The subject of landing rights for airlines from the United Arab Emirates doesn't seem to be closed yet.
Two aviation officials from the U.A.E. were among a delegation visiting Ottawa Monday.
Officials from the U.A.E. General Civil Aviation Authority and the Dubai Airport Authority are in Canada along with Emirati Foreign Affairs Minister Sheikh Abdullah bin Zayed al Nahyan, who met with Canadian Foreign Affairs Minister John Baird Monday as part of an official visit.
At a news conference, Baird joked that he had warned al Nahyan that the subject of landing rights would come up. The issue was a source of tension between the two countries in 2010, culminating in the U.A.E. evicting Canada's Camp Mirage base outside Dubai. Mirage was used as a staging ground for the mission in Afghanistan, with officials and troops transiting the base on their way to Kandahar and Kabul.
It came at a time that was particularly challenging as Canadian officials were planning to draw back the number of troops and equipment in Afghanistan as the Canadian Forces started transitioning to a training mission.
The U.A.E. also imposed a travel visa on Canadians visiting the country.
Al Nahyan indicated the issue isn't closed yet, answering a question about landing rights by telling reporters he's interested in "diversifying our relationship with Canada."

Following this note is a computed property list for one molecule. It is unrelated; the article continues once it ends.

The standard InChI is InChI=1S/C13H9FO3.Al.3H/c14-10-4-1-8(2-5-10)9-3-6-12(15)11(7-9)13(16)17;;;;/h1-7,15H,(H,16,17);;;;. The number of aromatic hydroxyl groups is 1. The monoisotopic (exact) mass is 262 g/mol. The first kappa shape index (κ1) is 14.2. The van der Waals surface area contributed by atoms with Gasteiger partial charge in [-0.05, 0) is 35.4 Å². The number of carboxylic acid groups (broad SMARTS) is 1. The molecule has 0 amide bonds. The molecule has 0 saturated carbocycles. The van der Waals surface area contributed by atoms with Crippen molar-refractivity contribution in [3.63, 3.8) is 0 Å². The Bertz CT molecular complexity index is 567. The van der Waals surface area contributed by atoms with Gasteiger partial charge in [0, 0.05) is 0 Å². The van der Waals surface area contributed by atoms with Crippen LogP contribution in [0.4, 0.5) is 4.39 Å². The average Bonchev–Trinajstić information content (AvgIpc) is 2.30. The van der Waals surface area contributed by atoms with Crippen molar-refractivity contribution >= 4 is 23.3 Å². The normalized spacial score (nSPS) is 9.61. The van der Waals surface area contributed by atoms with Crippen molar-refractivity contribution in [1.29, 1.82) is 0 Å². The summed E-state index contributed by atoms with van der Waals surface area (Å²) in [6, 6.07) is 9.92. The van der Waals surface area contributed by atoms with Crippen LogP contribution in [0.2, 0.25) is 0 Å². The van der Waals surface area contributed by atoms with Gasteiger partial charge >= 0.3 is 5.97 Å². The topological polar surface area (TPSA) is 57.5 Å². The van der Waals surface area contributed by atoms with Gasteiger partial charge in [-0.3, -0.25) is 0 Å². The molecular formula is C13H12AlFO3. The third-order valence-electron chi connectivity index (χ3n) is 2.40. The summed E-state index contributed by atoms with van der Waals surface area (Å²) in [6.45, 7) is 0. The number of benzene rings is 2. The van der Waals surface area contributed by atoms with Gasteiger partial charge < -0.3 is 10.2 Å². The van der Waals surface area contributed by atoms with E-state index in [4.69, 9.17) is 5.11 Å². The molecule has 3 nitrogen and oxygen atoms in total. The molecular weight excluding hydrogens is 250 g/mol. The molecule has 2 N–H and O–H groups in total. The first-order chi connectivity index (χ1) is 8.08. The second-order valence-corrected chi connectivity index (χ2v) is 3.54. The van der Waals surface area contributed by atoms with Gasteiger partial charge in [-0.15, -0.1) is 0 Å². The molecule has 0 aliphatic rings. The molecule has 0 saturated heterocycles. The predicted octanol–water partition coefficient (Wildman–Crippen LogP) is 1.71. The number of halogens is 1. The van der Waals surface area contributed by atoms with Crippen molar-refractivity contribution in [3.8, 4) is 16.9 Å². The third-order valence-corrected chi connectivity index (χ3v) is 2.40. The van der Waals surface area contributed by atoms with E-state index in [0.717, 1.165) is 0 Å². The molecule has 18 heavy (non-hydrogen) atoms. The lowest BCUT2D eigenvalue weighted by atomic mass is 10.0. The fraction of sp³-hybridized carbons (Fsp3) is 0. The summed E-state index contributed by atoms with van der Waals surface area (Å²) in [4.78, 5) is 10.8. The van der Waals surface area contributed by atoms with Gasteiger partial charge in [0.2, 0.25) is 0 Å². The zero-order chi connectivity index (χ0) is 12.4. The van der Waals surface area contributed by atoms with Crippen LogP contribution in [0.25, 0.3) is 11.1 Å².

"U.A.E. is a main hub for trade in our region when it comes to the [Persian] Gulf, sub-continent, central Asia, East Africa. So definitely I think having more trade between the U.A.E. and Canada, and using the U.A.E. as a hub, I think is [beneficial] for both countries. And I think by establishing the business council between the two countries, I think we will have even far more opportunities for that kind of co-operation," he said.
At the time of the landing rights dispute, Baird was the transport minister and reportedly argued in cabinet in favour of protecting Air Canada from the competition the company could expect from more Emirates Airlines and Etihad Airways flights.
Relations 'going in the right trajectory'
Baird, who has spoken before about how his role at Foreign Affairs has taught him the importance of personal relations, admitted Canada and the U.A.E. have had some challenging times in the past.
"Many people said the relationship was going in the wrong direction," he said. But now, "we enjoy warm relations with the U.A.E. They are better than they’ve been and they’re certainly going in the right trajectory and the right direction, which we’re very, very pleased with."
Baird says it's not only important for economic reasons, but for Canada's work in the region too: "That political partnership is tremendously important and I’m pleased to say it’s growing."
Al Nahyan and Baird announced the two countries are starting talks on a nuclear co-operation agreement, with al Nahyan adding he hopes Canada will be the main supplier when the U.A.E. rebuilds its nuclear reactors.